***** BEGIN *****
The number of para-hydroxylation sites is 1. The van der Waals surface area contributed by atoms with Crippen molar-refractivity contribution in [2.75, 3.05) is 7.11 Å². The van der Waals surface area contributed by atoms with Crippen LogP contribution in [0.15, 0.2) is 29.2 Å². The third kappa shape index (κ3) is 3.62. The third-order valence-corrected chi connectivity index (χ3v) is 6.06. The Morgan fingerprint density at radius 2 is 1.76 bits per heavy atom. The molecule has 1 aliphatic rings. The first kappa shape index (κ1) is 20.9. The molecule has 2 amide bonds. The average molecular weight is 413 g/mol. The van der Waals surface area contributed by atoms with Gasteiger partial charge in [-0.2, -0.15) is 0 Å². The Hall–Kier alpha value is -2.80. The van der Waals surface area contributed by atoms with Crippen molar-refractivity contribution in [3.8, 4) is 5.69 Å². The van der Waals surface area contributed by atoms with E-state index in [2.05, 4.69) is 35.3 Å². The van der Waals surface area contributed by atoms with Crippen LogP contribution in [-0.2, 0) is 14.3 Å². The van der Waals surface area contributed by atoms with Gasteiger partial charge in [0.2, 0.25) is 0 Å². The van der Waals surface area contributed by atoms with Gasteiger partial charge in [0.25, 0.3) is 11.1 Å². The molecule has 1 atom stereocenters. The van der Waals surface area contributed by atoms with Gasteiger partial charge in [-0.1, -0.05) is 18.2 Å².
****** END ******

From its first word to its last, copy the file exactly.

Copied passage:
The number of para-hydroxylation sites is 1. The van der Waals surface area contributed by atoms with Crippen molar-refractivity contribution in [2.75, 3.05) is 7.11 Å². The van der Waals surface area contributed by atoms with Crippen LogP contribution in [0.15, 0.2) is 29.2 Å². The third kappa shape index (κ3) is 3.62. The third-order valence-corrected chi connectivity index (χ3v) is 6.06. The Morgan fingerprint density at radius 2 is 1.76 bits per heavy atom. The molecule has 1 aliphatic rings. The first kappa shape index (κ1) is 20.9. The molecule has 2 amide bonds. The average molecular weight is 413 g/mol. The van der Waals surface area contributed by atoms with Gasteiger partial charge in [-0.2, -0.15) is 0 Å². The Hall–Kier alpha value is -2.80. The van der Waals surface area contributed by atoms with Crippen molar-refractivity contribution in [3.8, 4) is 5.69 Å². The van der Waals surface area contributed by atoms with E-state index in [2.05, 4.69) is 35.3 Å². The van der Waals surface area contributed by atoms with Crippen LogP contribution in [-0.2, 0) is 14.3 Å². The van der Waals surface area contributed by atoms with Gasteiger partial charge in [0.2, 0.25) is 0 Å². The van der Waals surface area contributed by atoms with Gasteiger partial charge in [0.25, 0.3) is 11.1 Å². The molecule has 1 atom stereocenters. The van der Waals surface area contributed by atoms with Gasteiger partial charge in [-0.1, -0.05) is 18.2 Å².